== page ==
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Jerusalem Post President Tells Staff He Won’t Interfere with Independence

January 12, 1990
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A skeptical staff has been assured by Yehuda Levy, publisher and president of The Jerusalem Post, that he will respect the editorial independence of Israel’s only English-language daily.

Levy, who fired 28 senior staff members on Jan. 2 after they complained he was interfering in editorial matters, informed readers in a front-page article Thursday that the dispute at the Post has been resolved.

A staff committee representing all editorial employees was authorized to negotiate a written commitment from Levy to respect their editorial integrity and to reinstate any of the 28 dismissed staffers who wanted to return.

Levy’s statement did not mention them, however, and it was unclear whether they were offered their jobs back. One member of the staff committee said it was unlikely that any of the dismissed staff would want to return. According to one report, reinstatement was offered and flatly rejected.

The feeling at the Post on Thursday seemed to be a mixture of wariness and a willingness to give Levy time to make good on his promises.

“We hope we are making a fresh start, but this is also a trial period in which we and our readers will be watching very closely what happens to the paper,” a staff committee representative said.

But bitterness prevails among the dissidents, who had submitted notice of their resignation to the Post’s new owners, the Canadian-based Hollinger newspaper chain, before Levy fired them and gave them a half-hour to clear the premises.


Menachem Shalev, one of the 28 staffers dismissed, told the Jewish Telegraphic Agency on Thursday that it was hard to take seriously Levy’s pledge of non-interference.

The publisher made the same promise when he took over last April, Shalev said, but it was soon violated when an editorial critical of Prime Minister Yitzhak Shamir was pulled from the Post’s widely read international edition on grounds that it harmed Israel’s image abroad.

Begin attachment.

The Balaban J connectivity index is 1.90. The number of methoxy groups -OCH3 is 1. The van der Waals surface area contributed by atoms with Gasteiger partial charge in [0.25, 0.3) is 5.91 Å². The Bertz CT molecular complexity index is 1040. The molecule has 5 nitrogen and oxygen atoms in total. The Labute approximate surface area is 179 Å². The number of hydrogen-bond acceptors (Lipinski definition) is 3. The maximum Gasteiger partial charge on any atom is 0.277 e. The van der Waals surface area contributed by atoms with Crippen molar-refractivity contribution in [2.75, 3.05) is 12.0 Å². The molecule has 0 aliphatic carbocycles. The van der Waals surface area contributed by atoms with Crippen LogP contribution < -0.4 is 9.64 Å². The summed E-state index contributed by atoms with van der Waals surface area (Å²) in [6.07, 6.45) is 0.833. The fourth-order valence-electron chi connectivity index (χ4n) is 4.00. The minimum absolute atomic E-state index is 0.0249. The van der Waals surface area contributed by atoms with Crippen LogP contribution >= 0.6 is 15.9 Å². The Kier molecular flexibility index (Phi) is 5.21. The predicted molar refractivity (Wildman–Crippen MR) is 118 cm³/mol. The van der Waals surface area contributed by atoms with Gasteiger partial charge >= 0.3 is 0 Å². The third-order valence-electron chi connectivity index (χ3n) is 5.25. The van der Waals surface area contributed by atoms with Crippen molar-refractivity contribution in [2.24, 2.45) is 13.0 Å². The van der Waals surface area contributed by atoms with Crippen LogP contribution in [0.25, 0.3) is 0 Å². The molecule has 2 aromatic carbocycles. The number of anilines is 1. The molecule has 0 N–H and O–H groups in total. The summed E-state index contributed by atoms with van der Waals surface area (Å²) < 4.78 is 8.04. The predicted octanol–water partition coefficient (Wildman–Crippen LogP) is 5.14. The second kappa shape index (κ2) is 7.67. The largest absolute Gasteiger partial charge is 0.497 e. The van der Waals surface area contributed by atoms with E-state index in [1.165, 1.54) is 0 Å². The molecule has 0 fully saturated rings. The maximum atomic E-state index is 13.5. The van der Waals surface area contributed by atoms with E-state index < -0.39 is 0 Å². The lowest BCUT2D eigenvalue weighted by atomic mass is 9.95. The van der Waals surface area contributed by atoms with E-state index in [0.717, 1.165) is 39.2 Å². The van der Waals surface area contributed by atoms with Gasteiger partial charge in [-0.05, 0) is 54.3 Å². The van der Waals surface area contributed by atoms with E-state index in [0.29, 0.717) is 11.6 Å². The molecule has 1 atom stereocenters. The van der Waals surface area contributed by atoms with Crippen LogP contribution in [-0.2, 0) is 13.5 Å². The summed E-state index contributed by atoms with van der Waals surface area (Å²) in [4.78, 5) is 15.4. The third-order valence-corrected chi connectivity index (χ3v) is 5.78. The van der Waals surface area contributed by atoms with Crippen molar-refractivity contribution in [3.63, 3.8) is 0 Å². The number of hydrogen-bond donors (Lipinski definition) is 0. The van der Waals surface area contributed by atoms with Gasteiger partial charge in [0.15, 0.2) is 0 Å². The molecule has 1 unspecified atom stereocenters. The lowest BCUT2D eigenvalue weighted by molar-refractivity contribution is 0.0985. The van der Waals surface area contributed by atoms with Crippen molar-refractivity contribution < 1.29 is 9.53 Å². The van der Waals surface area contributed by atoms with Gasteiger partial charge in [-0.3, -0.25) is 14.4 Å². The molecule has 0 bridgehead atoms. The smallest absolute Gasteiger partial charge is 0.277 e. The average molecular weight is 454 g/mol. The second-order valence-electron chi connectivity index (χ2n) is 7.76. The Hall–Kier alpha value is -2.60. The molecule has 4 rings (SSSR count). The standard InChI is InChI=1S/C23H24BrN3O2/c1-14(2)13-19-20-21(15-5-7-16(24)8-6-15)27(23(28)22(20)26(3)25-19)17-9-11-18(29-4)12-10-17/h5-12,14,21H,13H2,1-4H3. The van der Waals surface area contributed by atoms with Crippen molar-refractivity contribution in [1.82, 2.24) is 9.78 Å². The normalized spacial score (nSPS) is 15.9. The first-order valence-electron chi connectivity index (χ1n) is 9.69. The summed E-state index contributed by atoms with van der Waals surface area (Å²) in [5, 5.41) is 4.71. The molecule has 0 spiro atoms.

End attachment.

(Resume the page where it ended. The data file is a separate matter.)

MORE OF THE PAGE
Former editor Erwin Frankel promptly resigned, precipitating a revolt by most of the senior editorial staff members, led by Managing Editor David Landau.

Landau told the BBC in an interview broadcast Thursday that the Post had been irreparably damaged in the six months since Levy became publisher.

“Until a few months ago, the Post was part of a lively liberal press in this country, and its voice resonated around the world,” Landau said.

“Mr. Levy sought to castrate the Post,” he added.

Levy, who was also interviewed by the BBC. said his appointment as publisher and president was challenging and he has learned a lot.

In his letter to the staff committee, Levy said he would inform them before publicly announcing his appointment of a new editor.

He said the editor would have “sole and full responsibility for the contents of articles, news items and editorials, as well as the wording of advertisements.”

Levy reserved the right “to discuss with the editor every matter relating to the working of the editorial staff, freely and without coercion from either side.”

He promised that every journalist would be free to write and publish according to his or her beliefs and conscience, and that they could reject a specific assignment for reasons of professional judgment or conscience, without fear of reprisals.

But Landau is unconvinced.

“Journalism is an act of the spirit, and that spirit has to be free,” Landau said.

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